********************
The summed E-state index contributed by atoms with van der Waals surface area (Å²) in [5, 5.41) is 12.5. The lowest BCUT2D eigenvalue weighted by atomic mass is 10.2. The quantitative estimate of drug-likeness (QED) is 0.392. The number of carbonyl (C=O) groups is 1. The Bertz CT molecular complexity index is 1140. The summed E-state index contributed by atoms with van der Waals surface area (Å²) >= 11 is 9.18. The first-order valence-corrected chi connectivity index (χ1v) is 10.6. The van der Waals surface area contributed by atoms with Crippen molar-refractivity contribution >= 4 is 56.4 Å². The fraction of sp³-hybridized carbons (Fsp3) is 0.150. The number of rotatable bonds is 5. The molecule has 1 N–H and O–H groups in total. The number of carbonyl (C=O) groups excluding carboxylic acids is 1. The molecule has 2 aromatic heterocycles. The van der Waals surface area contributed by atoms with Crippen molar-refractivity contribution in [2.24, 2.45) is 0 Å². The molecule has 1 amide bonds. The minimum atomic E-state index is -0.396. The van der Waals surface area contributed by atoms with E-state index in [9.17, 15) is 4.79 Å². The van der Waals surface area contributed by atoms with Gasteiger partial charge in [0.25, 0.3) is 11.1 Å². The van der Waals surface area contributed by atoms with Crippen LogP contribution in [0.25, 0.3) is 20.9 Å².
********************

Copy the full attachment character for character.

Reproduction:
The summed E-state index contributed by atoms with van der Waals surface area (Å²) in [5, 5.41) is 12.5. The lowest BCUT2D eigenvalue weighted by atomic mass is 10.2. The quantitative estimate of drug-likeness (QED) is 0.392. The number of carbonyl (C=O) groups is 1. The Bertz CT molecular complexity index is 1140. The summed E-state index contributed by atoms with van der Waals surface area (Å²) >= 11 is 9.18. The first-order valence-corrected chi connectivity index (χ1v) is 10.6. The van der Waals surface area contributed by atoms with Crippen molar-refractivity contribution >= 4 is 56.4 Å². The fraction of sp³-hybridized carbons (Fsp3) is 0.150. The number of rotatable bonds is 5. The molecule has 1 N–H and O–H groups in total. The number of carbonyl (C=O) groups excluding carboxylic acids is 1. The molecule has 2 aromatic heterocycles. The van der Waals surface area contributed by atoms with Crippen molar-refractivity contribution in [2.24, 2.45) is 0 Å². The molecule has 1 amide bonds. The minimum atomic E-state index is -0.396. The van der Waals surface area contributed by atoms with E-state index in [9.17, 15) is 4.79 Å². The van der Waals surface area contributed by atoms with Gasteiger partial charge in [0.25, 0.3) is 11.1 Å². The van der Waals surface area contributed by atoms with Crippen LogP contribution in [0.25, 0.3) is 20.9 Å².